The Fallout of Apple’s iOS 14

Remember the days when “protecting one’s privacy” simply meant lowering the shades in your house, or shredding paper documents? To be honest, neither do we. That’s because, over the past 20 years, the ability to control one’s privacy has changed drastically. With the widespread adoption of the internet, and then later as social media platforms emerged, consumers have been slowly but surely relinquishing authority of the personal information that is not only being seen, but also tracked by businesses and brands, and even worse, by malware and hackers.

As a result, the push for user privacy has been years in the making. Between 2012 to 2017, many consumers started to understand how closely their behaviors were being monitored and how easily their personal identifiable information (PII) could be breached. In fact, by 2016, 86% of internet users had taken steps to remove or mask their digital footprints. The defining moment for privacy changes transpired in 2018 with the Facebook-Cambridge Analytica scandal and later that year, a new era of privacy regulation came to be with the adoption of the General Data Protection Regulation.

Today, privacy measures are about to take another unprecedented step with the forthcoming launch of Apple’s iOS 14. In short, Apple will require any apps that want to track a user’s online actions for advertising purposes to ask explicitly for permission to do so. The biggest casualties of this change? Facebook and Google, and the brands that use them to reach their potential customers. So, while this is welcome news for users who are looking for further ways to protect their privacy, it raises a lot of questions and concerns for marketers.

So, what now?

While the processes to handle these changes are still evolving, Facebook, specifically, has outlined a few things that advertisers must consider moving forward. On top of the list, advertisers who plan to track conversions on their website are being urged to do the following:

Verify your website’s domain

This can be done through the Business Settings of your Facebook account, and is something that Carbon will proactively do for each of our clients.

Define and prioritize a maximum of 8 pixel events to track per domain.

Recognize that your number one goal, for example purchases, may not be the number one priority from an event tracking standpoint, as not everyone who visits your website will make a purchase. Rather, you may choose the “add to cart” event as a better choice from which to optimize.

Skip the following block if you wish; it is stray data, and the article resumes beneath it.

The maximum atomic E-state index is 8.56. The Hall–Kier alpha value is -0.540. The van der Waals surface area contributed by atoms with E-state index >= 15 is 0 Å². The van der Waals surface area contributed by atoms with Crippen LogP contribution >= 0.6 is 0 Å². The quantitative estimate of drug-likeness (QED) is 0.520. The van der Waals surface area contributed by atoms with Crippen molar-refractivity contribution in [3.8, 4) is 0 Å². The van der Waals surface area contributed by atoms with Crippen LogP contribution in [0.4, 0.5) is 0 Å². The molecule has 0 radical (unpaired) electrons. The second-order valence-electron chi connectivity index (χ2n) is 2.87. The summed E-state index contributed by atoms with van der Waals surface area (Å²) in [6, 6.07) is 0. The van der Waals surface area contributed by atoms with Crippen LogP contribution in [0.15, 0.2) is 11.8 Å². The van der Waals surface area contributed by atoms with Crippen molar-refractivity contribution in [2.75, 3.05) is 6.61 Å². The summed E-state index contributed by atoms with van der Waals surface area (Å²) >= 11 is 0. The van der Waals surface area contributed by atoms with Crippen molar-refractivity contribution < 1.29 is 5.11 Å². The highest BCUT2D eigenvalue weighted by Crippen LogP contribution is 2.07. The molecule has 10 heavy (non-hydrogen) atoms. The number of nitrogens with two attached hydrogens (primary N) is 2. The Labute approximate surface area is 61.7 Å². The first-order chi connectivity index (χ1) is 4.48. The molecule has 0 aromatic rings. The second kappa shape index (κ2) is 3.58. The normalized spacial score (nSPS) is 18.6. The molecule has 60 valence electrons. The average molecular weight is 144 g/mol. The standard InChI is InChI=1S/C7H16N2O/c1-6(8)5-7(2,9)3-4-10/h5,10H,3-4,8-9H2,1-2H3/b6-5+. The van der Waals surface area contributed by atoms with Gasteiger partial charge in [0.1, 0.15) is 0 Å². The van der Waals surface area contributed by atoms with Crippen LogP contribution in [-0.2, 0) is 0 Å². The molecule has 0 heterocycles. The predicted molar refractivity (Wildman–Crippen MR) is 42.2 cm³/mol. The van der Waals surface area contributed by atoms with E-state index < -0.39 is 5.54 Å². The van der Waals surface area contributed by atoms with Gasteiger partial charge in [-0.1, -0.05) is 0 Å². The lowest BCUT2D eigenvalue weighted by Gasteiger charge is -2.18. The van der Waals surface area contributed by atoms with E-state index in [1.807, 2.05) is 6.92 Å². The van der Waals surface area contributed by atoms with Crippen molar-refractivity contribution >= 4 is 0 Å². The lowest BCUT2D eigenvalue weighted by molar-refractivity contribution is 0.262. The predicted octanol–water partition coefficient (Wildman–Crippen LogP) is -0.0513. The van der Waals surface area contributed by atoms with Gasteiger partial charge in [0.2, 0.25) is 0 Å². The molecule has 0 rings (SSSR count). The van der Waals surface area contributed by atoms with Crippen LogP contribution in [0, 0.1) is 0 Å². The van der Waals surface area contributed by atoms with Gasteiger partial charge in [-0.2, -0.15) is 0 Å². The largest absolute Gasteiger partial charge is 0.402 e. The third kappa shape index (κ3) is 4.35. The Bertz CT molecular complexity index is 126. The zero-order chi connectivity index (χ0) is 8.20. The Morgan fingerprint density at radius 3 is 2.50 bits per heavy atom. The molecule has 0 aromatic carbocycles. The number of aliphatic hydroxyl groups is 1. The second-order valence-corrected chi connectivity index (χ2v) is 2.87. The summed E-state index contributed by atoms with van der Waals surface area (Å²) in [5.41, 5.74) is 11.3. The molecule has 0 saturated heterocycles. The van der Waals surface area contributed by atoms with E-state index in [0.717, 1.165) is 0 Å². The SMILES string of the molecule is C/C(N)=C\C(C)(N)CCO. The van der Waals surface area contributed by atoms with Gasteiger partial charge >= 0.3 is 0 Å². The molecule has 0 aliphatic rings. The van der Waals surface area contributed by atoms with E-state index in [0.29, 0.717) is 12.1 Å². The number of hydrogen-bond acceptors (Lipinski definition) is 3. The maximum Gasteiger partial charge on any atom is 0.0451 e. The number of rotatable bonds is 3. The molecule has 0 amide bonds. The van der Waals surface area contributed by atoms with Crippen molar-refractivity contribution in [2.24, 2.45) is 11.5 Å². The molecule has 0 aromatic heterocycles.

Anticipate changes to the attribution window.

Event attribution is changing to a 7-day click model. 28-day click and view through, as well as 7-day view through will no longer be options within the Facebook advertising platform.

Identify campaign optimization strategies that may require testing.

With reduced tracking and increased data restrictions, advertisers will have to consider other ways to optimize campaigns. This could include testing different bid strategies, alternative audience options, and specific placement selections.

While Facebook is certainly a big platform, we realize it’s not the end-all-be-all for marketers. So how else should your brand prepare?

For one, take steps to grow your 1st party database and enable for authentication across all online and offline brand touchpoints. This could be dedicating budget to lead generation email capture so you can convert customers at a lower cost through email later. Or it could be incentivizing your customers to share their PII at brand touchpoints.

Secondly, go old-school. That’s right – rely less on 3rd party data and partner with publishers who have their own data, i.e. 2nd-party data, that aligns with your brand and objectives. Doing so assures access to permissioned PII and data that is measurable, as well as scalable.

The changes from Apple’s iOS 14 may be enforced as early as this month. Only time will tell how these new rules will truly impact advertisers on Facebook and elsewhere but preparing now will ensure your brand is able to move forward relatively unscathed. One thing is for certain: as consumers continue to choose privacy over ad relevance, the importance of the total customer experience will be instrumental in moving a brand forward. After all, a brand is so much more than just its digital advertising.

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